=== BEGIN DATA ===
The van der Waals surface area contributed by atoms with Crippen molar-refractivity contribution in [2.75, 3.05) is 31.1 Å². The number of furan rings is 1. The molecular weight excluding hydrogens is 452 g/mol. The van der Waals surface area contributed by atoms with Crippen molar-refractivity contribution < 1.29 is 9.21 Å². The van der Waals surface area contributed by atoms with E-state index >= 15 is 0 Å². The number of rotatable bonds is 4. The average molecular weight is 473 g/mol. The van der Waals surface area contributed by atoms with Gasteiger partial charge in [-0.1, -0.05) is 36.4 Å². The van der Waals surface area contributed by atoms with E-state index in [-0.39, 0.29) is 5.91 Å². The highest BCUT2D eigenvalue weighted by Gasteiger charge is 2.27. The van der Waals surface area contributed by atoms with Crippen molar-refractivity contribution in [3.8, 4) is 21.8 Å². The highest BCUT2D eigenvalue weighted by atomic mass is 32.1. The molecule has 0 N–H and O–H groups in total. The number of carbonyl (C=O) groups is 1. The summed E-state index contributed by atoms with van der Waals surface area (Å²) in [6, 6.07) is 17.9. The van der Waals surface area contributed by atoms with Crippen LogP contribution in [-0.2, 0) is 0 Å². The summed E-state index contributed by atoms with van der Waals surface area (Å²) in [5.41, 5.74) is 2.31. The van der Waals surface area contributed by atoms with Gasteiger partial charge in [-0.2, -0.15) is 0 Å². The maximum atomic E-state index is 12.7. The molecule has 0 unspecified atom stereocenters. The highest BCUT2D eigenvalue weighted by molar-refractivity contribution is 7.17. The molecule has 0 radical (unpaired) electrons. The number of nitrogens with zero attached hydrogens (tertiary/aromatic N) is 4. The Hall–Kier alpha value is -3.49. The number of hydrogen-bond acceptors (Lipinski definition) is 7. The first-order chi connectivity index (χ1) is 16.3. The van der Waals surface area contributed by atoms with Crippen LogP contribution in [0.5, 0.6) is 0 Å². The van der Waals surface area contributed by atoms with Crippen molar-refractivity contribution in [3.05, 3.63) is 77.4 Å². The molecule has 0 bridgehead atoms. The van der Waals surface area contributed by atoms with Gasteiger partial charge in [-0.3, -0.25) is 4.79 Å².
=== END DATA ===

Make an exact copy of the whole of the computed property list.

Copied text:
The van der Waals surface area contributed by atoms with Crippen molar-refractivity contribution in [2.75, 3.05) is 31.1 Å². The number of furan rings is 1. The molecular weight excluding hydrogens is 452 g/mol. The van der Waals surface area contributed by atoms with Crippen molar-refractivity contribution < 1.29 is 9.21 Å². The van der Waals surface area contributed by atoms with E-state index >= 15 is 0 Å². The number of rotatable bonds is 4. The average molecular weight is 473 g/mol. The van der Waals surface area contributed by atoms with Gasteiger partial charge in [-0.1, -0.05) is 36.4 Å². The van der Waals surface area contributed by atoms with E-state index in [-0.39, 0.29) is 5.91 Å². The highest BCUT2D eigenvalue weighted by Gasteiger charge is 2.27. The van der Waals surface area contributed by atoms with Crippen molar-refractivity contribution in [3.8, 4) is 21.8 Å². The highest BCUT2D eigenvalue weighted by atomic mass is 32.1. The molecule has 0 N–H and O–H groups in total. The number of carbonyl (C=O) groups is 1. The summed E-state index contributed by atoms with van der Waals surface area (Å²) in [6, 6.07) is 17.9. The van der Waals surface area contributed by atoms with Crippen LogP contribution in [-0.2, 0) is 0 Å². The summed E-state index contributed by atoms with van der Waals surface area (Å²) in [5.41, 5.74) is 2.31. The van der Waals surface area contributed by atoms with Gasteiger partial charge in [-0.2, -0.15) is 0 Å². The maximum atomic E-state index is 12.7. The molecule has 0 unspecified atom stereocenters. The highest BCUT2D eigenvalue weighted by molar-refractivity contribution is 7.17. The molecule has 0 radical (unpaired) electrons. The number of nitrogens with zero attached hydrogens (tertiary/aromatic N) is 4. The Hall–Kier alpha value is -3.49. The number of hydrogen-bond acceptors (Lipinski definition) is 7. The first-order chi connectivity index (χ1) is 16.3. The van der Waals surface area contributed by atoms with Crippen LogP contribution in [0.5, 0.6) is 0 Å². The van der Waals surface area contributed by atoms with Crippen molar-refractivity contribution in [3.05, 3.63) is 77.4 Å². The molecule has 0 bridgehead atoms. The van der Waals surface area contributed by atoms with Gasteiger partial charge in [-0.3, -0.25) is 4.79 Å².